This tribute was co-authored by Curtis D. Klaassen.
With deep sadness, we say goodbye to Zoltán (Zoli) Gregus, MD, PhD, DSc, DABT, who was an SOT member for 40 years and recipient of the SOT AstraZeneca International Travel Fellowship in 2002. He was Professor Emeritus with the Department of Pharmacology and Pharmacotherapy, School of Medicine, University of Pécs in Pécs, Hungary. Dr. Gregus unexpectedly passed away at age 73 on July 5, 2022. He is survived by his loving wife, Dr. Éva Sásdi; his two daughters, Éva and Judit; and his four grandchildren.
Dr. Gregus was born on September 30, 1948, in Paks, Hungary, as the son of Dr. Vince Gregus and Julianna Bene. After completing his elementary and high school studies in his hometown, he accomplished his medical studies at the Medical University of Pécs from 1967 to 1973. He was one of the most excellent students in his class.
In 1974, Dr. Gregus joined the laboratory of Professor Dr. Ferenc Varga, who was one of the forerunners of modern Hungarian toxicological research, in the Department of Pharmacology at the Medical University of Pécs. At that time, the laboratory's primary focus was understanding the biliary excretion of organic anions and various hepatoprotective chemicals. From 1978 to 1979, Dr. Gregus worked for three months with Professor Dr. Wolfgang Klinger at Friedrich-Schiller-Universität in Jena, Germany. In collaboration with Prof. Klinger, he studied the role of microsome inducers on the biliary excretion of various bile acids and cholephilic dyes. In Germany, he also became interested in the role of radicals in the toxicological process. In 1980 and 1981, Dr. Gregus spent a year doing research at the University of Kansas with Dr. Curtis D. Klaassen and returned in from 1984 to 1987 to continue these studies. While in Kansas he determined the effects of conjugating enzymes on the biliary excretion of xenobiotics and the distribution and toxicity of metals. This research helped obtain a US-Hungarian Joint Grant from the National Institutes of Health with Dr. Klaassen with funds to be spent in Hungary.
In 1983, Dr. Gregus defended his PhD dissertation, “Factors Influencing the Biliary Excretion of Cholephilic Chemicals.” Ten years later, in 1993, he defended his DSc (Doctor of Hungarian Academy of Sciences) dissertation, “Role of Conjugation Reactions in Excretion of Xenobiotics.” From 1986 to 2016, he was a Diplomate of the American Board of Toxicology.
Because of his extensive knowledge of toxicology, Dr. Gregus was invited to write the chapter “Mechanisms of Toxicology” for the fifth edition (1996) of Casarett & Doull’s Toxicology: The Basic Science of Poisons. This writing required outstanding expertise and a large investment of time. In fact, he came back to Kansas City over numerous summers to write this chapter and to revise it for the next three editions of the book. This chapter has contributed markedly to the education of toxicologists around the world.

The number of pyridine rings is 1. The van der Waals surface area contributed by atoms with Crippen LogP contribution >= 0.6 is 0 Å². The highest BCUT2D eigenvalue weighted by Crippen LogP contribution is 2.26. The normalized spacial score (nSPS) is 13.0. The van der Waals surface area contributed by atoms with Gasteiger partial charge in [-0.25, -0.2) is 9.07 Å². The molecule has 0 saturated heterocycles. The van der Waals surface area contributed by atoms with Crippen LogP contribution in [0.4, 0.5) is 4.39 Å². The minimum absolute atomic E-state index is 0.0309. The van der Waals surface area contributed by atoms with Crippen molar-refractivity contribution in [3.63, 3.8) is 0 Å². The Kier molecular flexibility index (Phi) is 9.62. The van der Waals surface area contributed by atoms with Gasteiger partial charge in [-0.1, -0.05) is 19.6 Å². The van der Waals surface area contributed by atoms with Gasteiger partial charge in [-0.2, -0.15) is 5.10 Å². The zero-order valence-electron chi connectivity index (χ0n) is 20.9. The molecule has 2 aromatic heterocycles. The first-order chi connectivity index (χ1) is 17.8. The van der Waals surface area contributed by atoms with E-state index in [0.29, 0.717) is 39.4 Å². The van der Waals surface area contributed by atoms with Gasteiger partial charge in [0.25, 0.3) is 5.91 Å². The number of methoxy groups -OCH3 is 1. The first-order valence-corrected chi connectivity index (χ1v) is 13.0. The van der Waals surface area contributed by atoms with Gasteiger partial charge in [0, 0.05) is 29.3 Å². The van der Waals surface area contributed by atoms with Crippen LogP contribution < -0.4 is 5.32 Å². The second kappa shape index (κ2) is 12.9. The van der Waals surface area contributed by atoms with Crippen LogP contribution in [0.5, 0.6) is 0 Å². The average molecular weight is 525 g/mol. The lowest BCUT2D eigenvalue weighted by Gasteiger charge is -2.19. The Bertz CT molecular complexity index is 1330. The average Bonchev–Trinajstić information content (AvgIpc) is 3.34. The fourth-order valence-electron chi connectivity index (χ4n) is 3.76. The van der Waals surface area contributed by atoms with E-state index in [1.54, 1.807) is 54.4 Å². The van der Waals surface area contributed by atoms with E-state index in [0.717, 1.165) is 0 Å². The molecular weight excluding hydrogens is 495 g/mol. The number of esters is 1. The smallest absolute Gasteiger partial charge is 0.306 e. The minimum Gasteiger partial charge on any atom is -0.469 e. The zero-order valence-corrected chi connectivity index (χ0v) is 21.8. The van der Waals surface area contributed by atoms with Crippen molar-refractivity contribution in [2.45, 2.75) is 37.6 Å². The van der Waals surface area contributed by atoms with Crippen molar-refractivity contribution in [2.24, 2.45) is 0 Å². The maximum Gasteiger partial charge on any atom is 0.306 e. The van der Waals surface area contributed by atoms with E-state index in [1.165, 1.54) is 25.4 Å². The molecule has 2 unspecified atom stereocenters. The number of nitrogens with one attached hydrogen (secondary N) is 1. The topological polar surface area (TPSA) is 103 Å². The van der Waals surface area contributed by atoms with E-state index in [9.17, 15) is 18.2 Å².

Over the years, the laboratory of Dr. Gregus contributed to understanding the role of glutathione in detoxifying xenobiotics, the metabolism of arsenic, and the biotransformation and excretion of various metals and metalloids. His laboratory identified monomethyarsenous acid (MMAsIII)-GS conjugates as the major organic arsenic compound in bile. With classical biochemical and in vivo methodologies, his laboratory also significantly contributed to the understanding the mechanisms of reduction of pentavalent arsenicals.
In 1994, Dr. Gregus established the first independent experimental toxicology PhD program in Hungary at the Medical University of Pécs.
Dr. Gregus also was a maximalist as an educator; he always updated his comprehensive educational materials to the latest advances in science with great precision. He wrote several chapters in various editions of Hungarian pharmacology textbooks. His teaching was not only limited to training medical students in Hungarian and English, but after 2005, he also played a key role in the education of pharmacy students at the University of Pécs. He established toxicology as an obligatory independent course, which was unique among the four Hungarian pharmacy schools. He had a reputation as a strict but fair examiner. The students considered it a real success if they got a good grade from him.
Dr. Gregus’s diligence, sense of duty, and seriousness were outstanding. He was very strict with his colleagues and students but mostly with himself. He was extremely precise, both verbally and in writing. He immediately noticed the unclear parts in the texts and always suggested a straightforward solution. Dr. Gregus took everything seriously and fulfilled the requirements with great care. He was always courteous, polite, and very pleasant. He had a wry sense of humor, with a characteristic smile at the corner of his mouth.
With the passing of Dr. Zoltán Gregus, the community of Hungarian and international toxicologists lost a very knowledgeable researcher and educator. We miss him.